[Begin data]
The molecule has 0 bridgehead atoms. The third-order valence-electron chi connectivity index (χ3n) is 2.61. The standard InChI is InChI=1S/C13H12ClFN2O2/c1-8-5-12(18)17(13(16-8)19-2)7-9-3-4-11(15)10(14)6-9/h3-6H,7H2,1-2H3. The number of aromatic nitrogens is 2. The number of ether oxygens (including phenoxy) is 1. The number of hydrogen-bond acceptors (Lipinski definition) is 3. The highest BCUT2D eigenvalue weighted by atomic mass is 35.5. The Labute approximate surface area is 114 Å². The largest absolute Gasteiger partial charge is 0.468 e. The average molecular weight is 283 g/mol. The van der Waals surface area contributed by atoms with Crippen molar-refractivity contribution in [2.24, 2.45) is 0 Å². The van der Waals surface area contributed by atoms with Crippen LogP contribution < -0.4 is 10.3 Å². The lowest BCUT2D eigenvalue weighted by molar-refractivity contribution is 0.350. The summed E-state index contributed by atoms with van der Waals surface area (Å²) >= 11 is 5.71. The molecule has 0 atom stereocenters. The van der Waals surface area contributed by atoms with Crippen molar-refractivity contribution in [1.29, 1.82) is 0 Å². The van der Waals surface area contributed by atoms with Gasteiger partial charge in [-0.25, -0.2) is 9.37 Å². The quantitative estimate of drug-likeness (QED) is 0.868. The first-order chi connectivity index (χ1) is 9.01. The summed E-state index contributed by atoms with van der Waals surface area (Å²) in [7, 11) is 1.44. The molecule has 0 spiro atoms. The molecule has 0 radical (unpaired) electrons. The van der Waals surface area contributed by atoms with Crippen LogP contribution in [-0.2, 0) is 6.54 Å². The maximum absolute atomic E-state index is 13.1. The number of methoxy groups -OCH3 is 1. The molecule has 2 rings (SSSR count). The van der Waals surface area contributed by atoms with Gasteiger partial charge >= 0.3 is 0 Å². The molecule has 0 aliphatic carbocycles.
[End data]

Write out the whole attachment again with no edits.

The molecule has 0 bridgehead atoms. The third-order valence-electron chi connectivity index (χ3n) is 2.61. The standard InChI is InChI=1S/C13H12ClFN2O2/c1-8-5-12(18)17(13(16-8)19-2)7-9-3-4-11(15)10(14)6-9/h3-6H,7H2,1-2H3. The number of aromatic nitrogens is 2. The number of ether oxygens (including phenoxy) is 1. The number of hydrogen-bond acceptors (Lipinski definition) is 3. The highest BCUT2D eigenvalue weighted by atomic mass is 35.5. The Labute approximate surface area is 114 Å². The largest absolute Gasteiger partial charge is 0.468 e. The average molecular weight is 283 g/mol. The van der Waals surface area contributed by atoms with Crippen molar-refractivity contribution in [2.24, 2.45) is 0 Å². The van der Waals surface area contributed by atoms with Crippen LogP contribution < -0.4 is 10.3 Å². The lowest BCUT2D eigenvalue weighted by molar-refractivity contribution is 0.350. The summed E-state index contributed by atoms with van der Waals surface area (Å²) >= 11 is 5.71. The molecule has 0 atom stereocenters. The van der Waals surface area contributed by atoms with Crippen molar-refractivity contribution in [1.29, 1.82) is 0 Å². The van der Waals surface area contributed by atoms with Gasteiger partial charge in [-0.25, -0.2) is 9.37 Å². The quantitative estimate of drug-likeness (QED) is 0.868. The first-order chi connectivity index (χ1) is 9.01. The summed E-state index contributed by atoms with van der Waals surface area (Å²) in [7, 11) is 1.44. The molecule has 0 spiro atoms. The molecule has 0 radical (unpaired) electrons. The van der Waals surface area contributed by atoms with Crippen LogP contribution in [-0.2, 0) is 6.54 Å². The maximum absolute atomic E-state index is 13.1. The number of methoxy groups -OCH3 is 1. The molecule has 2 rings (SSSR count). The van der Waals surface area contributed by atoms with Gasteiger partial charge >= 0.3 is 0 Å². The molecule has 0 aliphatic carbocycles.